After three prime ministers, two general elections, a number of historic defeats for the government and a political deadlock that seemed like it would never end — the United Kingdom (UK) officially left the European Union (EU) on January 31, 2020, ending a 47-year relationship. The decision to leave the EU was taken in June 2016 in an extremely close referendum, where 51.9 percent voted to leave the EU and 48.1 percent chose to stay. Because of this neck-to-neck race, the following three years saw an increasingly bitter and polarised debate on the nature of the exit, or “Brexit”, and whether it should occur at all, with Remainers repeatedly calling for a second referendum. The world watched with interest as Britons struggled to come to terms with this new era in their country’s history, and at the turn of this year, many countries like Bangladesh, with economic ties and migrant populations within the UK, are asking the same question—what does Brexit mean for us?
The question of trade is the obvious one—the UK is the third largest export destination of Bangladesh, making up for 9.74 percent of total Bangladeshi exports during 2017-2018. During this period, goods worth almost USD 4 billion were exported to the UK from Bangladesh, with 80 percent of them being provided by the readymade garments industry. Under the Everything but Arms (EBA) arrangement with the EU, Bangladesh was able to get duty-free access to the Union market as a less-developed country (LDC). Although the UK has stated that these provisions will stand while the country is going through the process of Brexit, it is still unclear what will happen next.
The fact that Bangladesh gained eligibility for LDC graduation in March 2018 and is expected to graduate into a middle-income country by 2024 has only added to that uncertainty. While the EU has committed to making the EBA arrangement available to Bangladesh until 2027, the UK has made no such commitments. However, ex-British Prime Minister Theresa May has, on multiple occasions, stressed on the importance of strengthening economic ties with Commonwealth countries after Brexit, and on the eve of Brexit, the British High Commissioner in Bangladesh repeated how the UK is looking to explore more opportunities with Bangladesh and other non-EU countries.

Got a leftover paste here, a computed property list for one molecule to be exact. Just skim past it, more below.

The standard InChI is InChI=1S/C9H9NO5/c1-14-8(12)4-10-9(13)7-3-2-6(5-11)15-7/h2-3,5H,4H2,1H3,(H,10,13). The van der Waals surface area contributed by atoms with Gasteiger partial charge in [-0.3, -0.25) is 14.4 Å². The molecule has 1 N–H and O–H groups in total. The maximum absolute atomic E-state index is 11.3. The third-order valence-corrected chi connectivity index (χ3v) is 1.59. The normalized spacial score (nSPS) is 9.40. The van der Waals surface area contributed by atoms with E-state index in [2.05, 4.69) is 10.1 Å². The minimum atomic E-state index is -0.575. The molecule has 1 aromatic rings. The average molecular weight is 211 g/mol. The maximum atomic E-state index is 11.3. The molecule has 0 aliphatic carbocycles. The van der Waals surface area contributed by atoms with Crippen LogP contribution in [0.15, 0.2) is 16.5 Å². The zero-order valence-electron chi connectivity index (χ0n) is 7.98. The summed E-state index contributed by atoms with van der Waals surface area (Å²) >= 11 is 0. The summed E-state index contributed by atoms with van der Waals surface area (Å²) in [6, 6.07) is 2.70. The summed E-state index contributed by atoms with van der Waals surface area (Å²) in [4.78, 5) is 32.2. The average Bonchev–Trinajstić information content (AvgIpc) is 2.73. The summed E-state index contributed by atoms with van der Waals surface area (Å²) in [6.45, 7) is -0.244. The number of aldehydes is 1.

These are encouraging words, but whether the UK will follow through is another question, as is whether they will have the capability of doing so, since experts have been forecasting a struggling economy for Brexit Britain for some time now. This is definitely a cause of concern for Bangladesh, since Bangladeshi exports to the UK are extremely price sensitive and any change in the British pound can affect these trade relations. This was evident in the aftermath of the EU referendum, when the UK saw a hugely weakened pound and a 7.1 percent fall in exports for Bangladesh in July 2016, as well as the negative growth of exports from fiscal year 2016-17 when compared to 2015-16.
Another obvious and more direct impact that Brexit is likely to have is on the massive British-Bangladeshi population in the UK, who in 2011 made up 0.8 percent of the population of England and Wales. A large portion of this population is concentrated in the boroughs of Tower Hamlets (32 percent Bangladeshi) —which has the largest Bangladeshi population in England—and Newham (12.5 percent Bangladeshi) in London. In Tower Hamlets, 67 percent of the borough voted to Remain, whereas 53 percent of Newham voted to Remain.